Category Archives: Life

The day to day aspects of life: what is happening around the house and in our family

Things I want to do when I retire…

I’m still a few years away from retiring, but the years pass fast- and I’m definitely looking forward to it.

Retirement scares some people. What will they do, they wonder, when every day isn’t filled with the job that currently occupies their time? How will they define their value in the world? Some of these folks retire, then pass away a year or two later. Or sit in their house, watching sitcoms and gradually wasting away.

I don’t think I’m really like that. I’ve had things I want to do, things I want to learn and experiment with, for decades. Not to make money or ‘prove’ myself: that’s what a job is for in my mind, I guess. Just things that interest me, that likely produce little obvious value. I’ve even tried to work time for these into my life pre-retirement, but have never been able to balance them with my job.

So what’s on my list? Glad you asked…

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Stairs- maybe next year

There were a few things we knew we wanted to improve when we bought our home in Castlegar. Irene and I identified replacing the outdoor stairs to my office (the suite over the garage) as being the most ‘urgent’ of these.

Unfortunately, it doesn’t look like getting these stairs replaced is in the cards for 2021. But at least I have engineering diagrams!

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Apple Watch 7: On being Quantified

Back in 2013 I began paying attention to my health metrics a bit when I started wearing a Fitbit Flex. I found I enjoyed ‘keeping track’ of basic data and I upgraded that to a Fitbit Charge HR in 2015 to add my heart rate to what I was collecting. None of this particularly encouraged me to ‘improve’ my health, but at least I was able to keep an eye on some basics. Along the way I started looking at the Apple Watch, but the Fitbit was working well enough for my purpose so I held off.

I started to notice some hiccups with my Charge HR this year: the battery wasn’t holding its charge very well, and there were some cracks appearing in the display. Nothing serious- it was still working fine. But I decided I’d take this as an opportunity to upgrade to the ‘next’ version of the Apple Watch. Apple shipped the Apple Watch 7 on October 15, and I got mine delivered on October 22. Now I’m drowning in data: my first impressions follow.

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Small Treasures

Irene has been sorting through a collection of paper items from the past several decades. Maybe this should have been completed before we moved. But it is surprisingly time consuming, and I don’t blame Irene for deferring it.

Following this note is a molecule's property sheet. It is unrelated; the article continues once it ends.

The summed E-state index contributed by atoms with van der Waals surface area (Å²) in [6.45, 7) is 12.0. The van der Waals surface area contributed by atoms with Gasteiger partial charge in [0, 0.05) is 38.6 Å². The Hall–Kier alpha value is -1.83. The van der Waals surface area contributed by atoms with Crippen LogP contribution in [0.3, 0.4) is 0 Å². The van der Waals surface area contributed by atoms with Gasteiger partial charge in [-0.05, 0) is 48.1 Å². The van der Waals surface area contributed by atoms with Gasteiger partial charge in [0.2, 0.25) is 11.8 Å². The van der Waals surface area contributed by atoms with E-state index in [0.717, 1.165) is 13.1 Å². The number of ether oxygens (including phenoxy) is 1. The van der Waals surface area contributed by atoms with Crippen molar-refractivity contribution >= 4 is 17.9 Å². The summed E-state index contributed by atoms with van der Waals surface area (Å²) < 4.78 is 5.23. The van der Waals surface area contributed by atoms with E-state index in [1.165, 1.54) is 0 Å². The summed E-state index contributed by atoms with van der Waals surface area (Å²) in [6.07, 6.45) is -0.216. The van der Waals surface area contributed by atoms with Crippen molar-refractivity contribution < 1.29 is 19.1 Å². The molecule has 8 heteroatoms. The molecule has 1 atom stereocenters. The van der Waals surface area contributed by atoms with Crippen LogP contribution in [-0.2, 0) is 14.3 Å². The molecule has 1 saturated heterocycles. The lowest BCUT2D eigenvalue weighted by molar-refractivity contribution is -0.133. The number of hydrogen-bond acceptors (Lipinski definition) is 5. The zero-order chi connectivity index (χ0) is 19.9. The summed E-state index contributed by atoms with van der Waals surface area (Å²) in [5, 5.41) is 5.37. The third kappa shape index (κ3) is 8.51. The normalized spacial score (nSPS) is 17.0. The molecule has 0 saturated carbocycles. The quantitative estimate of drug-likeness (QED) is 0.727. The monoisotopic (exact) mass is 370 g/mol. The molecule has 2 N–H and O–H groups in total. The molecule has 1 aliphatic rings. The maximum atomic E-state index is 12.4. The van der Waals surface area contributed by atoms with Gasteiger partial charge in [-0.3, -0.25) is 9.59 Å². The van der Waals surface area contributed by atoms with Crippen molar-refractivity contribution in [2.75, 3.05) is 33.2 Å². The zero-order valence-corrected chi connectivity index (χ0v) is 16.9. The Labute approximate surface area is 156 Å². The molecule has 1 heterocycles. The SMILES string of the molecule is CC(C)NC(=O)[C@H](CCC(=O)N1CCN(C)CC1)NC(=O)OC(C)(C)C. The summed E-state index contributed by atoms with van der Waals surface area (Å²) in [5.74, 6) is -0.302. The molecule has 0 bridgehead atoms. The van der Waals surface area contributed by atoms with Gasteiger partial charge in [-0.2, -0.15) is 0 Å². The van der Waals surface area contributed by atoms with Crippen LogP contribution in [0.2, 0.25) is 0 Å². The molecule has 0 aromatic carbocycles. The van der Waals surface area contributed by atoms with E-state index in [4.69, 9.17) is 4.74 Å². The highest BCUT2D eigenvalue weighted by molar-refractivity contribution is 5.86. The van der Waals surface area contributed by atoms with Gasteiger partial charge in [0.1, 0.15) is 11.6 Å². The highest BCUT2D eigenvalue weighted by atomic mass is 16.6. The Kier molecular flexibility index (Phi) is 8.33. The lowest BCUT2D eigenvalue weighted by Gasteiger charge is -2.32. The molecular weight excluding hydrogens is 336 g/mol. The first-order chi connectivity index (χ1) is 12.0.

A lot of this material is freighted with emotion. Letters from friends and family who have died or who are estranged from us for various reasons. Cards and keepsakes… it is hard to let go of those, but for the most part we must. But we also allow ourselves the luxury of preserving a few such items. Like this hand-made card my friend Chris sent us…

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Adding an e-Bike to the garage

It has been snowing a lot here in Cloverdale the past week or so.  This naturally leads me to start thinking about Spring, from which follows feeling out of shape, and somehow mumbly-jibbly-brain stuff bicycling.

Bicycling is something I used to do out of necessity.  From about six years of age, I always had a bike: and from about 15 onward, including that time I failed to get a motorcycle license when I was 18 or so, I ended up using said bike to get to places I wanted to go without having to use a bus.  At times, I rode a lot: hundreds of kilometres a season, which it bears mentioning was a rather short season as I was living in Edmonton at the time.  I used to like riding a bicycle quite a lot, actually: like riding a motorcycle, it was a mentally ‘focused’ process that led to a kind of zen state when I was in decent shape so that the mechanics of riding weren’t to physically challenging.

NewImageNOT AN EBIKE- Similar model to the bicycle I bought in 2015: same brand (Achielle)

A few years back with those memories in mind I bought a ‘city’ bike with the idea that I could use it to enjoy being outside a bit and get back into shape.  What I didn’t count on was just how incredibly out of shape I was/am.  I carry a good 40-60 pounds of ‘excess’ weight: pure fat.  And that bike darn near broke my heart: I couldn’t make it up any of the hills in my neighbourhood.  And one day trying to ride along while Irene (my wife) rode her horse was a complete impossibility.  I ended up getting off the bike that day and never getting back on.  So why am I buying a bike again this year?  Read on…

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